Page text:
This is the home of the Legendary Pope Lick Monster.  We take time out of our busy schedule to stop by and give our impressions.

The Unpaid Gamers…. What does that mean to everyone?  Obviously that means we have a passion for Video Games right?  When the concept was first given life 3 years ago, I had a very clear objective.  My peers and I were unpaid and loved video games.  Let’s cover news, reviews giving attention to both retro and new releases.  I had a very clear idea on what should be included as content, but to be honest as the site progresses this line begins to blur.  Sure gaming is our top priority, but we also have other interests as do our readers.

This brings me to one of my favorite topics growing up…. Urban Legends.  There was always something very interesting in hearing a new tale for the first time.  Hearing the legends, listening to everyone telling their experience as they seek out the truth.  Did any of these tales carry any truth and how did they originate?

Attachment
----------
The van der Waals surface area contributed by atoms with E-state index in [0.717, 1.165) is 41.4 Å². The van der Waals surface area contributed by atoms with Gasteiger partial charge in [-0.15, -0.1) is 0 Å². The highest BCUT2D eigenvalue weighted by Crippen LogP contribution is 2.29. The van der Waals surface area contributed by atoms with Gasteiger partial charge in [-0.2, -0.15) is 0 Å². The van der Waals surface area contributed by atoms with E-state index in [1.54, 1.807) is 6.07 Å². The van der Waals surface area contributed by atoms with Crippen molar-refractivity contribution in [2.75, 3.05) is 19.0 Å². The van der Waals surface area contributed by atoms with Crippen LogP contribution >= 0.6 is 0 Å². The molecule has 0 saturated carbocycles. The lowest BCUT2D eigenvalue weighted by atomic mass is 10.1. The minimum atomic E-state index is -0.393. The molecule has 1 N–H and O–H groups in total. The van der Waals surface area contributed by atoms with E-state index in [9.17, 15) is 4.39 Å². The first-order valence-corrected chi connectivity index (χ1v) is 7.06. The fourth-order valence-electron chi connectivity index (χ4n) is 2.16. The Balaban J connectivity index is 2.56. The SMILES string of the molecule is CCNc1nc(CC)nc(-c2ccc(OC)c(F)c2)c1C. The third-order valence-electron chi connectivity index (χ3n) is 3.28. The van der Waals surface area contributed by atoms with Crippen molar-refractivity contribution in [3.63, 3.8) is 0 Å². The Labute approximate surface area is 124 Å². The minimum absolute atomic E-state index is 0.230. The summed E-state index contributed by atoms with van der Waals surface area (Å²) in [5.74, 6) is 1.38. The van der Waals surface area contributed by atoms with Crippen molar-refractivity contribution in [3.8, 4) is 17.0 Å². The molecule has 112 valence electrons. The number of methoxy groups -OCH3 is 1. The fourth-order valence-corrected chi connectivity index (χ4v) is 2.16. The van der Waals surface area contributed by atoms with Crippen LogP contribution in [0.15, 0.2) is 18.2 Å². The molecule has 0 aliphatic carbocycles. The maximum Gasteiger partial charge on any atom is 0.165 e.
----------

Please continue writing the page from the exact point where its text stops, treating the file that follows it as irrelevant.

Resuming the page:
Being a native of Kentucky, one of these legends is of The Pope Lick Monster.  This is the tale of a Half-Man, Half-Goat, Half Sheep ( I monster that lives under the Trestle in Fisherville located near Louisville, KY.  According to the legends, Teenagers are lured onto the tracks either by hypnosis or voice mimicry.  As seen in the above picture this is quite the treacherous venture.  Once lured on the tracks the visitor would have nowhere to go but down once a train passed through.  The other variation of this legend states that driving under the bridge would cause the Pope Lick Monster to jump on the roof of your car.

What is the origin of this legend?  It has been said that perhaps the monster was a circus freak that vowed revenge and escaped after a train derailment occurred nearby this area.  Another version consists of a reincarnation of a local farmer that sacrificed goats in exchange for satanic powers.

Regardless of which version you have heard or believe in, this site has been visited numerous times throughout the years and resulted in a few very real deaths.  The trestle has became a sort of rite of passage throughout the years.  Are you able to cross before the goat man gets you or a train comes?  The latter being a very real possibility.  The crossing spans 772 Feet in length and stands 90 feet in he air.